Parashat Tazri`a-M’tzora

By Rabbi David Greenstein

Shabbat is Rosh Hodesh, the beginning of a new month. This is a time
which the overwhelmingly male-centered tradition assigned for celebration of
the place of Jewish women in the community. In the old days women would observe
Rosh Hodesh as a quasi-festival, refraining from unnecessary work and
household chores. In modern times the feminist renewal of Judaism has enhanced
this traditional association of Rosh Hodesh and feminism in many
creative and meaningful ways.

It is in
this context that we read the beginning of this week’s Torah portion, Tazri`a-M’tzora.
While the bulk of this double portion deals with the phenomenon of tzara`at,
a surface affliction, commonly but incorrectly translated as leprosy, the start
of the reading deals with childbirth and its purity and ritual effects on the

The Torah
(Lev. 12) states that if a woman gives birth to a male baby she shall be
ritually impure for seven days. On the eighth day the baby shall be circumcised.
Then another thirty-three days (making a total of forty days) of ritual
quarantine follow before the mother is allowed access to the Sanctuary, where
she must offer sacrifices in commemoration of the birth, after which she
resumes her former place in society.

There are
all sorts of questions that these provisions arouse. But none is as salient as
the contrast we find between these details and the regulations that apply to
the birth of a female baby. Here the Torah states that the initial period of impurity
is twice as long, extending to 14 days. Of course there is no eighth day
circumcision ceremony to mark the end of the first time period. But the
question leaps out – why is the time period doubled? And so is the following
period. The quarantine lasts for sixty-six days, making the entire period go
for eighty days duration. Again, why the doubling?

question is not one that has puzzled only modern, egalitarian-minded readers.
We know that over two thousand years ago Jews were struggling to find some
logical answer to it. For example, the Book of Jubilees posits that this
distinction goes back to the creation of Adam and Eve. “In the first week [- of
Creation] Adam was created and also the rib, his wife. And in the second week
He showed her to him. And therefore the commandment was given to observe seven
days for a male, but for a female twice seven days in their impurity.”
(Jubilees 3:8) It goes on to teach that the forty-day and eighty-day periods of
impurity relate to the placement of the first couple in the Garden of Eden.
While the adequacy of this explanation is questionable, it clearly indicates
that people were thinking about the problem. It also indicates that they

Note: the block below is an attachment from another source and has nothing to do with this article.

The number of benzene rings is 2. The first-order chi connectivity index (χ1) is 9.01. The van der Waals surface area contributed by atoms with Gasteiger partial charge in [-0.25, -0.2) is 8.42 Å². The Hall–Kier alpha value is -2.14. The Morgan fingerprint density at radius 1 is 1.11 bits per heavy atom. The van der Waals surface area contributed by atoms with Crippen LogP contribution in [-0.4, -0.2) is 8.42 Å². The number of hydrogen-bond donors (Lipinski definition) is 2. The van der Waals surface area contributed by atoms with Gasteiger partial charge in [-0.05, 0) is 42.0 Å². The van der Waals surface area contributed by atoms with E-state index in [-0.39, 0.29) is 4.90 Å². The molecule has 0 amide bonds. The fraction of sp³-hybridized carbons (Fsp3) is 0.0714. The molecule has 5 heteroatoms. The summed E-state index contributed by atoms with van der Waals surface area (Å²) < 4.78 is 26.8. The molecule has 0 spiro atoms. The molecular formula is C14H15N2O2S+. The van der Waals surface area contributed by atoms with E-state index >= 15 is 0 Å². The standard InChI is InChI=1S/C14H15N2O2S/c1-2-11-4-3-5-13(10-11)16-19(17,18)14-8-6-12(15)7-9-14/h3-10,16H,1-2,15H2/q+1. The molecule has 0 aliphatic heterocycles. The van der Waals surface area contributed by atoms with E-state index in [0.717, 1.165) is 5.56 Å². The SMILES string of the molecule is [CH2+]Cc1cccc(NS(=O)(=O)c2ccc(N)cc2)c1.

concluded that the difference stemmed from the secondary status of women.

A more
noxious explanation was offered by some Biblical commentators. They explained
that the woman is an essential source of impurity, being the one gender who
experiences menstrual bleeding. When she gives birth to a girl, she has become
a double source of impurity, since another female has been brought into the
world. (See, e.g., Kli Yaqar on the Torah text.)

Is it
possible to read this text in a way that acknowledges its problematic treatment
of women and yet rejects such a stance?

We might
begin by remarking that the privileging of male babies over females is not some
ancient attitude that is no longer present today. A recent NY Times report
highlighted the particularly extreme effects of this attitude in Chinese
society. There are now 32 million more Chinese males under the age of 20 than
females. (NY Times, April 10, 2009). This is the effect of choices Chinese
couples make to abort female fetuses before birth or to neglect them and
abandon them after birth. Such a custom has caused terrible loss of life and
will inflict huge problems upon tens of millions of males who will have no
chance to find a life partner.

In light
of this propensity to reject female babies, perhaps we can read a paradoxical
tension in the Torah text. Females are, indeed, subject to secondary treatment
in patriarchal society. The danger that no one will care for a girl baby is too
horribly real. Perhaps the Torah is combating that tendency in its own way. A
male baby is welcomed into the community after a mere week. But the extended
quarantine period for a girl baby, lasting almost three months may have
encouraged a longer bonding process between mother and daughter, a process that
would thwart the social pressure to give up or neglect the child.

“Maimonidean” reading suggests that the Torah was realistic enough to allow for
societal prejudices, while programming within its teachings the seeds for the
overthrow of those prejudices. Perhaps, in this way, we can read the text as
promoting another kind of purification, a purification over time of our own
limited views.


David Greenstein is Rosh Ha-Yeshivah of AJR.